An indicator electrode in which a metal is in contact with a solution containing its ion is called an electrode of the first kind. In general, if a metal, M, is in a solution of Mn+, the cell potential is

    \[E_\ce{cell} = K − \dfrac{0.05916}{n}\log\dfrac{1}{a_\mathrm{Mn^+}} = K + \dfrac{0.05916}{n}\log a_\mathrm{Mn^+}\]

    where K is a constant that includes the standard-state potential for the Mn+/M redox couple, the potential of the reference electrode, and the junction potential. For a variety of reasons—including the slow kinetics of electron transfer at the metal–solution interface, the formation of metal oxides on the electrode’s surface, and interfering reactions—electrodes of the first kind are limited to the following metals: Ag, Bi, Cd, Cu, Hg, Pb, Sn, Tl, and Zn.


    Many of these electrodes, such as Zn, cannot be used in acidic solutions because they are easily oxidized by H+.

    \[\ce{Zn}(s) + \ce{2H+}(aq) ⇋ \ce{H2}(g) + \ce{Zn^2+}(aq)\]

    Electrodes of the Second Kind

    The potential of an electrode of the first kind responds to the activity of Mn+. We also can use this electrode to determine the activity of another species if it is in equilibrium with Mn+. For example, the potential of a Ag electrode in a solution of Ag+ is

    \[E =E^\circ_\mathrm{Ag^+/Ag} - 0.05916\log\dfrac{1}{a_\mathrm{Ag^+}} = +0.7996\: \ce V - 0.05916\log\dfrac{1}{a_\mathrm{Ag^+}}\tag{11.5}\]

    If we saturate the indicator electrode’s half-cell with AgI, the solubility reaction

    \[\ce{AgI}(s) ⇋ \ce{Ag+}(aq) + \ce{I-}(aq)\]

    determines the concentration of Ag+; thus

    \[a_\mathrm{Ag^+} = \dfrac{K_\mathrm{sp,AgI}}{a_\mathrm{I^-}}\tag{11.6}\]

    where Ksp, AgI is the solubility product for AgI. Substituting equation 11.6 into equation 11.5

    \[E_\ce{cell} = +0.7996\: \ce V − 0.05916\log\dfrac{a_\mathrm{I^-}}{K_\mathrm{sp,AgI}}\]

    we find that the potential of the silver electrode is a function of the activity of I. If we incorporate this electrode into a potentiometric electrochemical cell with a saturated calomel electrode

    \[\ce{SCE} \,||\, \ce{AgI}(s),\, \ce{I-}(aq,a_\mathrm{I^−}= x) \,|\, \ce{Ag}(s)\]

    the cell potential is

    \[E_\ce{cell} = K - 0.05916\log a_\mathrm{I^-}\]

    where K is a constant that includes the standard-state potential for the Ag+/Ag redox couple, the solubility product for AgI, the reference electrode’s potential, and the junction potential.

    If an electrode of the first kind responds to the activity of an ion that is in equilibrium with Mn+, we call it an electrode of the second kind. Two common electrodes of the second kind are the calomel and the silver/silver chloride reference electrodes.


    In an electrode of the second kind we link together a redox reaction and another reaction, such as a solubility reaction. You might wonder if we can link together more than two reactions. The short answer is yes. An electrode of the third kind, for example, links together a redox reaction and two other reactions. We will not consider such electrodes in this text.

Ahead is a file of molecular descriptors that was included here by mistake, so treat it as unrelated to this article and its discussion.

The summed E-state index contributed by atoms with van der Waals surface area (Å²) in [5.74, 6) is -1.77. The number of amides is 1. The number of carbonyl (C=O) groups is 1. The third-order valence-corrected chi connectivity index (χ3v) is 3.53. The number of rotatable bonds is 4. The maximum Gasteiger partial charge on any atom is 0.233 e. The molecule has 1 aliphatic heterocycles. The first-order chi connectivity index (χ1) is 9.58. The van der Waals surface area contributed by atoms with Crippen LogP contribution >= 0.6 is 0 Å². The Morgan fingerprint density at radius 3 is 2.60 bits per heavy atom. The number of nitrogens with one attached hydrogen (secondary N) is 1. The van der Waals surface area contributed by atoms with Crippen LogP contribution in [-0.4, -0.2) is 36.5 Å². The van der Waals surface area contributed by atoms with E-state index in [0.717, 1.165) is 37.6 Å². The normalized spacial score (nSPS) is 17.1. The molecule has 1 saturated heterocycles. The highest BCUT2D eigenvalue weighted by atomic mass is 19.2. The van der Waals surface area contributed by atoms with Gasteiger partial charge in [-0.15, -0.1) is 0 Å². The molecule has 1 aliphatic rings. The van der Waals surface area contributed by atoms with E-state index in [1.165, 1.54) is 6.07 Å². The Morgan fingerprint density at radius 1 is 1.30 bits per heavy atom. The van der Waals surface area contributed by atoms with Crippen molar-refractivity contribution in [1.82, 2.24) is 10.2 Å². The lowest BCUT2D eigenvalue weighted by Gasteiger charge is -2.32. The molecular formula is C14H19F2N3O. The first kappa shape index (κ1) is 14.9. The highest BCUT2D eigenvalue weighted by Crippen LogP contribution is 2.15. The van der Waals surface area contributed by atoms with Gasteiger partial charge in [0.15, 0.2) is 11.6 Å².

Redox Electrodes

    An electrode of the first kind or second kind develops a potential as the result of a redox reaction involving a metallic electrode. An electrode also can serve as a source of electrons or as a sink for electrons in an unrelated redox reaction, in which case we call it a redox electrode. The Pt cathode in Figure 11.8 and Example 11.1 is a redox electrode because its potential is determined by the activity of Fe2+ and Fe3+ in the indicator half-cell. Note that a redox electrode’s potential often responds to the activity of more than one ion, which can limit its usefulness for direct potentiometry.

    11.2.4 Membrane Electrodes

    If metals are the only useful materials for constructing indicator electrodes, then there would be few useful applications of potentiometry. In 1901 Fritz Haber discovered that there is a change in potential across a glass membrane when its two sides are in solutions of different acidity. The existence of this membrane potential led to the development of a whole new class of indicator electrodes called ion-selective electrodes (ISEs). In addition to the glass pH electrode, ion-selective electrodes are available for a wide range of ions. It also is possible to construct a membrane electrode for a neutral analyte by using a chemical reaction to generate an ion that can be monitored with an ion-selective electrode. The development of new membrane electrodes continues to be an active area of research.

    Membrane Potentials

    Figure 11.14 shows a typical potentiometric electrochemical cell equipped with an ion-selective electrode. The short hand notation for this cell is

    \[\textrm{reference(sample)} \,||\, \mathrm{[A]_{samp}}(aq,\,a_\textrm{A} = x) \,|\, \mathrm{[A]_{int}}(aq,\,a_\textrm{A} = y) \,||\, \textrm{reference(internal)}\]